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Five top Italian restaurants

Updated: Oct 25, 2019


Mamma mia! If you’re partial to the fresh flavours of Italy, then naturally London has your back. And while there’s plenty of chain restaurants of various quality dotted around the city, from Jamie’s Italian and Carluccio’s to Pizza Express and Prezzo (those are all well and good, and we’re certainly not knocking them), dig a little deeper and you’ll find some genuinely authentic Italian cuisine.

Tozi - Victoria

The cozy and rustic feeling Tozi (that’s Venetian slang for a group of friends, you know) really does reflect its Mediterranean heritage, and there’s not a plastic table-cloth or a fake tomato in sight. This isn’t your textbook “Spaghetti Bolognaise or Carbonara” menu either, with lots lot of depth and variety: the pasta options are restricted to just a few genuinely exquisite dishes, exemplified by the buffalo ricotta ravioli. Away from the big-and-hearty options, the Venetian-style small cicchetti plates and salads, involving a delicious sounding range of cheeses, cured meats, wild mushrooms and boar salsiccia, is probably a good way to go if you’re a large group, digging in tapas-style. The restaurant recently added a range of Italian craft ales too, and naturally there’s excellent Prosecco and negronis.

L’Antica Pizzeria da Michele – Stoke Newington

If it’s authenticity in your Italian food you’re after, look no further than L’Antica Pizzeria da Michele on the leafy Stoke Newington Church Street. It’s the first international branch of the Naples restaurant of the same name, established in 1906 (made famous in the movie Eat Prey Love), often said to be the best pizzeria in the world. L’Antica takes back-to-basics authenticity to an almost absurd extreme: there’s no booking system so expect to queue (up to 40 minutes on busy days) and the menu features just two items – marinara and margherita. You get a tomato sauce made with tomatoes, oregano and garlic only, on a light, thin base, with or without mozzarella. That’s it. Why would you queue for ages for so little choice? Because this is literally the best pizza in London, soft and chewy, with crisp burnt bubbles and a richly delicious topping. Those wanting pineapple or pepperoni may wish to try the Pizza Hut up the street.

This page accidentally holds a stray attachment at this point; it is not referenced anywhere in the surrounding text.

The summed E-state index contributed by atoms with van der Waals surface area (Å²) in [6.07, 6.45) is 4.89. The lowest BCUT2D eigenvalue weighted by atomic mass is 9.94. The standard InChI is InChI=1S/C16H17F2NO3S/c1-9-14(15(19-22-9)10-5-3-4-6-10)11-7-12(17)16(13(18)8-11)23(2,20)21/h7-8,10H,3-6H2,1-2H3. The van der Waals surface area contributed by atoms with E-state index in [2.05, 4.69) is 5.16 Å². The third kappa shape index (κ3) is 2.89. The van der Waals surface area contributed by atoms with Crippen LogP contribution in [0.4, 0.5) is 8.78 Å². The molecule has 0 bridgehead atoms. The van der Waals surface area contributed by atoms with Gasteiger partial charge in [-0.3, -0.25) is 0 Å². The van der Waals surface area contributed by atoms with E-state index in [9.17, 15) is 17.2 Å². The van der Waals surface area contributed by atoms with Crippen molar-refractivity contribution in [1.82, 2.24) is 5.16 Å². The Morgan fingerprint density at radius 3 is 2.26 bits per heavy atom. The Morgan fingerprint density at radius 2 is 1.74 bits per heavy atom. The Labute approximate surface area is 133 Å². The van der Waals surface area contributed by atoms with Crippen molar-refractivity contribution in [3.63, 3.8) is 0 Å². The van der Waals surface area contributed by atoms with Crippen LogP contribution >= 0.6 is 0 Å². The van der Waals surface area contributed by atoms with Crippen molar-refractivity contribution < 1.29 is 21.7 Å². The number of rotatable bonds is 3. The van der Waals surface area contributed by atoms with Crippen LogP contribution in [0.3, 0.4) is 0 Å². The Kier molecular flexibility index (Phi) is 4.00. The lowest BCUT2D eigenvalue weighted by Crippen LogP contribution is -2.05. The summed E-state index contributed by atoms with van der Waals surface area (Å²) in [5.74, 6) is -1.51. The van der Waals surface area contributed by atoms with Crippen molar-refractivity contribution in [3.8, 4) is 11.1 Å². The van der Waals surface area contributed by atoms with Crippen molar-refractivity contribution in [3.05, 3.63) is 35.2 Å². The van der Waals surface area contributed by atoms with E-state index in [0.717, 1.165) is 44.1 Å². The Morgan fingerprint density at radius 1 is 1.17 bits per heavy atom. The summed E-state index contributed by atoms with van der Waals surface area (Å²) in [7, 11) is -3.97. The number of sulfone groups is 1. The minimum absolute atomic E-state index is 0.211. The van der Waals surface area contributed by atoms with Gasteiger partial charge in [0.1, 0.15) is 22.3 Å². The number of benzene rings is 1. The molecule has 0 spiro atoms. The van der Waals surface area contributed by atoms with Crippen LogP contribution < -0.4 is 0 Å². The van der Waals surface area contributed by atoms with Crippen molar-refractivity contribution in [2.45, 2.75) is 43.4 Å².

Image credit: tasteoflondon

Giuseppe's Place

London Bridge Giuseppe’s, one of London’s oldest family eateries, is very much your classic idea of an Italian restaurant. Accessed via an alley off Borough High Street, this is a buzzy, affordable, and happily cheesy night-out, with a menu stuffed with the classics. The textbook dishes tend to be the anglicised versions (some Italian chefs would throw you out the kitchen door for adding cream to a carbonara, but they don’t turn their nose up here), and they’re hearty and satisfying. The pasta has a beautiful bite and the sauces are rich and silky. The house specialities, especially the wild boar pasta, are worth investigating too. It’s the atmosphere that makes Giuseppe’s worth a visit though – it’s always bustling, the wine list delivers and there’s something that just feels right about eating your meal while you’re serenaded with Rat Pack classics by the in-house singer. It’s fantastic for parties too.

Image credit: nasiamore

Villa di Geggiano Chiswick

A little slice of Tuscany in Chiswick, Villa di Geggiano has a wine list to kill for. There are reds here you won’t find elsewhere in London, shipped over from the 15th century vineyard of the same name in Chianti. Like the wine, many of the ingredients are direct from Tuscany, which makes the menu really sing. The Pappardelle Al Cinghiale (pasta with Tuscan boar) is a firm favourite, and the chocolate mousse with mango and red chilli is beautiful. The setting does its best to recreate a Tuscan villa, and the nearby Metropolis studios mean you might see the odd pop star popping in for a cocktail.

Image credit:villa_di_geggiano_london


Why are we suggesting a nationwide chain in a list of London’s best Italian restaurants? While the menu (which is pretty serviceable) isn’t as lovingly crafted and authentic as many more authentic establishments, Zizzi have developed one key and important feature that raises them above their chain-competition: Alternative menus for vegans or people with intolerances. You can ask for the vegetarian, vegan, non-dairy, non-gluten or low-calorie menus and unlike most restaurants there’s a decent selection for all of them. Their gluten-free pizza bases are crisp and tasty, the vegan lentil ragu is delicious and the GF sticky-toffee and praline torte is gorgeous. Obviously there are better dedicated vegan or GF restaurants across the city, just as there are plenty of better Italian ones, but for a mixed party with a variety of dietary requirement this really is the business. Hopefully other establishments will start to follow Zizzi’s lead soon.

Image credit: wearezizzi

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